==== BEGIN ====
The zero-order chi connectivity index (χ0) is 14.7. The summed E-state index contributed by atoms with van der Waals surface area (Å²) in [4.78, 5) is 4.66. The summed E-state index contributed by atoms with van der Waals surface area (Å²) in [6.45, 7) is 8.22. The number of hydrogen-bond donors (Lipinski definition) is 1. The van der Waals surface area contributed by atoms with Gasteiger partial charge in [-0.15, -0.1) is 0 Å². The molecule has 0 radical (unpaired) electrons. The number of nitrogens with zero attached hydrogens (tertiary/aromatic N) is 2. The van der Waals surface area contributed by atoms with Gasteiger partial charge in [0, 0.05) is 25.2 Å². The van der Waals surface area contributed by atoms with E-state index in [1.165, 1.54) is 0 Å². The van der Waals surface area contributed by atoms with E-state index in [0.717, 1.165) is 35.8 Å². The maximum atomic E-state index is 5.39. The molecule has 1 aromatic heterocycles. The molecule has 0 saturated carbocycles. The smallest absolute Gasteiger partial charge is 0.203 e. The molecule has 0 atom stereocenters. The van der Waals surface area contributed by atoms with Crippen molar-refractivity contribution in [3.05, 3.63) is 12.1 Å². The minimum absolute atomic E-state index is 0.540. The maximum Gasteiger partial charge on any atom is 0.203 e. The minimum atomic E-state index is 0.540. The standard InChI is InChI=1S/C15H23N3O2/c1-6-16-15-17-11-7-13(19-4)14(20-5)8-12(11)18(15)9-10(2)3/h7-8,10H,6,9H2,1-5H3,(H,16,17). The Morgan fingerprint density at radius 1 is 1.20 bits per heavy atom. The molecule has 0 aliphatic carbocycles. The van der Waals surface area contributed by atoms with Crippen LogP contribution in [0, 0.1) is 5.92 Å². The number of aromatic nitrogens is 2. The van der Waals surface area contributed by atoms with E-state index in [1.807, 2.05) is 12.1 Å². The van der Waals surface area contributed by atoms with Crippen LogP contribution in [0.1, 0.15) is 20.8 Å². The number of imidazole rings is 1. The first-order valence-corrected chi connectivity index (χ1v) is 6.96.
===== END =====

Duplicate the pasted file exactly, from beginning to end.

The zero-order chi connectivity index (χ0) is 14.7. The summed E-state index contributed by atoms with van der Waals surface area (Å²) in [4.78, 5) is 4.66. The summed E-state index contributed by atoms with van der Waals surface area (Å²) in [6.45, 7) is 8.22. The number of hydrogen-bond donors (Lipinski definition) is 1. The van der Waals surface area contributed by atoms with Gasteiger partial charge in [-0.15, -0.1) is 0 Å². The molecule has 0 radical (unpaired) electrons. The number of nitrogens with zero attached hydrogens (tertiary/aromatic N) is 2. The van der Waals surface area contributed by atoms with Gasteiger partial charge in [0, 0.05) is 25.2 Å². The van der Waals surface area contributed by atoms with E-state index in [1.165, 1.54) is 0 Å². The van der Waals surface area contributed by atoms with E-state index in [0.717, 1.165) is 35.8 Å². The maximum atomic E-state index is 5.39. The molecule has 1 aromatic heterocycles. The molecule has 0 saturated carbocycles. The smallest absolute Gasteiger partial charge is 0.203 e. The molecule has 0 atom stereocenters. The van der Waals surface area contributed by atoms with Crippen molar-refractivity contribution in [3.05, 3.63) is 12.1 Å². The minimum absolute atomic E-state index is 0.540. The maximum Gasteiger partial charge on any atom is 0.203 e. The minimum atomic E-state index is 0.540. The standard InChI is InChI=1S/C15H23N3O2/c1-6-16-15-17-11-7-13(19-4)14(20-5)8-12(11)18(15)9-10(2)3/h7-8,10H,6,9H2,1-5H3,(H,16,17). The Morgan fingerprint density at radius 1 is 1.20 bits per heavy atom. The molecule has 0 aliphatic carbocycles. The van der Waals surface area contributed by atoms with Crippen LogP contribution in [0, 0.1) is 5.92 Å². The number of aromatic nitrogens is 2. The van der Waals surface area contributed by atoms with E-state index in [1.807, 2.05) is 12.1 Å². The van der Waals surface area contributed by atoms with Crippen LogP contribution in [0.1, 0.15) is 20.8 Å². The number of imidazole rings is 1. The first-order valence-corrected chi connectivity index (χ1v) is 6.96.